Saturday, April 30, 2011
I wanted to venture out today on a long ride, so I first checked the weather to see from which direction the wind was coming. Southeast, all day, getting stronger as the day went on.
So, at 8:00 am, I mounted the Trek, and headed due east, into Ohio. This is the lake plain of the former Lake Maumee, left behind when the last glaciers melted. I have no idea when the lake disappeared, but it left a magnificent swamp, which has been drained, and now is magnificent farmland.
The price of wheat last fall was at an all-time high, and folks throughout this part of the midwest planted all the wheat they could get a hold of. This wheat was planted last fall after the soybeans where harvested, sprouted, then lay dormant over the winter, and woke up a little over a week ago and has started to grow. It'll be ready to harvest in mid-July.
I passed several double track roads like this one. They go on for miles, apparently providing access for farm machinery and probably little else.
After a while, I came to Paulding.
Paulding has a cool, old courthouse.
Back out on the lake plain.
Here's the Auglaize River. About 15 miles north of here is Defiance, OH, and where it empties into the Maumee River. From there, the Maumee flows maybe another 40 miles, into Lake Erie.
I've been looking forward to riding over this way for some time. County Road 171 runs along the Auglaize, and it's the only curvy road around for many, many miles.
In a landscape of straight roads every square mile (Thomas Jefferson's idea), it is pleasing to ride on a curvy road.
The terrain is different around the river. The landscape is much different here than a mile to the east or to the west.
The Auglaize was an important river to the Native Americans, and was important to the early history of our country.
Just outside of Oakwood, is this iron railroad bridge. They don't build 'em like this anymore.
Look at the limestone-block abutment. These blocks were cut from solid limestone, and have probably been in place for 100 years. Concrete doesn't last this long.
I followed Ohio State Road 66 south, and for a while, it followed the Auglaize.
Then it straightened out, as most roads do in this region.
I turned back to the west on this 1-lane road, T72. It had been recently paved, and I had the wind to my back, and the riding was good!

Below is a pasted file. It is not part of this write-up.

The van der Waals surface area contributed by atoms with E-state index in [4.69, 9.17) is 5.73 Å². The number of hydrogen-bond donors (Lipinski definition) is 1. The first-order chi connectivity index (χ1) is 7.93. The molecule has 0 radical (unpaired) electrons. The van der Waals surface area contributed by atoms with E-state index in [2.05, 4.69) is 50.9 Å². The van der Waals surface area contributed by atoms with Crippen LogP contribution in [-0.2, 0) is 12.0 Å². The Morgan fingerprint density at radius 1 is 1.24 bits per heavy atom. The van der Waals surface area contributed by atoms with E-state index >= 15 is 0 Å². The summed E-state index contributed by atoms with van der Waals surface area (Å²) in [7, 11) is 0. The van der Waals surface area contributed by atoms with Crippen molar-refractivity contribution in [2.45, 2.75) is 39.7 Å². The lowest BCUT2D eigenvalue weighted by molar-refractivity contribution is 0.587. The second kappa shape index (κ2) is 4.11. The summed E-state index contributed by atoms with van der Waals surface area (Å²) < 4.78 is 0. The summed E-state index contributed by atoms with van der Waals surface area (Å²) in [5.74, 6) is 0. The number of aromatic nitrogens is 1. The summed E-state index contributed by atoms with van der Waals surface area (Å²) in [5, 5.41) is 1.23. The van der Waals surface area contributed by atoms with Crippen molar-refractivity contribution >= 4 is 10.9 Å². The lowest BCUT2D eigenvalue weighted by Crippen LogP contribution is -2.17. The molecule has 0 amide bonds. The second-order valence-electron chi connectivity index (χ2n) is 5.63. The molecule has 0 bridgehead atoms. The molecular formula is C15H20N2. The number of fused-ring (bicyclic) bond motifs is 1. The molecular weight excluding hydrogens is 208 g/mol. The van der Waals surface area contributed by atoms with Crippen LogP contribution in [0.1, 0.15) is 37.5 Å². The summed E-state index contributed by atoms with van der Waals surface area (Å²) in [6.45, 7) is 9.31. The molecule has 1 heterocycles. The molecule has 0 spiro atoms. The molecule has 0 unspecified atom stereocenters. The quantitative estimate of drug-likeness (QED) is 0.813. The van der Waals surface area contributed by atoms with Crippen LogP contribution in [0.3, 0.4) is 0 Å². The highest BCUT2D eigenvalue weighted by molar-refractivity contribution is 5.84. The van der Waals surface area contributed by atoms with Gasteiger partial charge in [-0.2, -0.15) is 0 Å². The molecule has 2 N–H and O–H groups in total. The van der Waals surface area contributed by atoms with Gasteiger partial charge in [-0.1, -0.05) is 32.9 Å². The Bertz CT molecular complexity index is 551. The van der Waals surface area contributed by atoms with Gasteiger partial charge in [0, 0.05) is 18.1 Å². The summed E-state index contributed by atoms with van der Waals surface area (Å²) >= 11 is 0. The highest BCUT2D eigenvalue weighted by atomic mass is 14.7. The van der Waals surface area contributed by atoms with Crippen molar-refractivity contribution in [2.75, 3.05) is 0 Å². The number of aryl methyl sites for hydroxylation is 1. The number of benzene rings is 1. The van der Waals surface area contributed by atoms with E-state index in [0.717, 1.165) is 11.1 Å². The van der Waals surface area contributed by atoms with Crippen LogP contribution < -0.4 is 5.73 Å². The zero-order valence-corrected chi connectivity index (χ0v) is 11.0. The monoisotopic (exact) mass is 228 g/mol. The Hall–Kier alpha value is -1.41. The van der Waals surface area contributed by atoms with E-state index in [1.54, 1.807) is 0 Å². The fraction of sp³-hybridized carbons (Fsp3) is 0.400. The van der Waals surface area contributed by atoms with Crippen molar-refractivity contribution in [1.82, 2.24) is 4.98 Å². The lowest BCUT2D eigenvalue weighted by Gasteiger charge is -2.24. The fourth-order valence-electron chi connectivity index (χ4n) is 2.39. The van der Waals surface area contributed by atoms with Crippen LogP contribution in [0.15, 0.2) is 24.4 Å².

What's this? T72, my personal road, is a river road too?
Several miles north, when I was still headed east, I was looking for this, the Miami and Erie Canal. I didn't notice it, and I'm wondering if it may have been filled in and farmed over, as it has been in many places.
Here's the canal looking the other way. Many sections that haven't been filled in look like this. The Miami and Erie Canal is part of the canal system built in the 1830's throughout Ohio, and extended into Indiana. George Washington, in the 1780's, envisioned a waterway into the interior, west of the Appalachian Mountains. It took 50 years, but the system that was built far exceeded what George could have imagined. In 1851 the state of Indiana went bankrupt trying to pay for the Wabash and Erie Canal.
Further down, T72 turned to gravel, but the wind didn't let me down.
Getting closer to Indiana, T72 widened to two lanes.
Just east of the state line, a wind farm is being built. I was able to get close to one of the new windmills. These things are huge!
The plan is to build 55 wind turbines here. That will be quite a site once they are all in operation.
As I was riding, I noticed this coming down the road.
It's nacelle, which sits 240 feet above the ground. The generator is inside.
There it goes. Soon that turbine will be producing electricity to charge the batteries for my bike light.
Just past the grain bins lies Indiana.
Hope you were able to get out to ride today.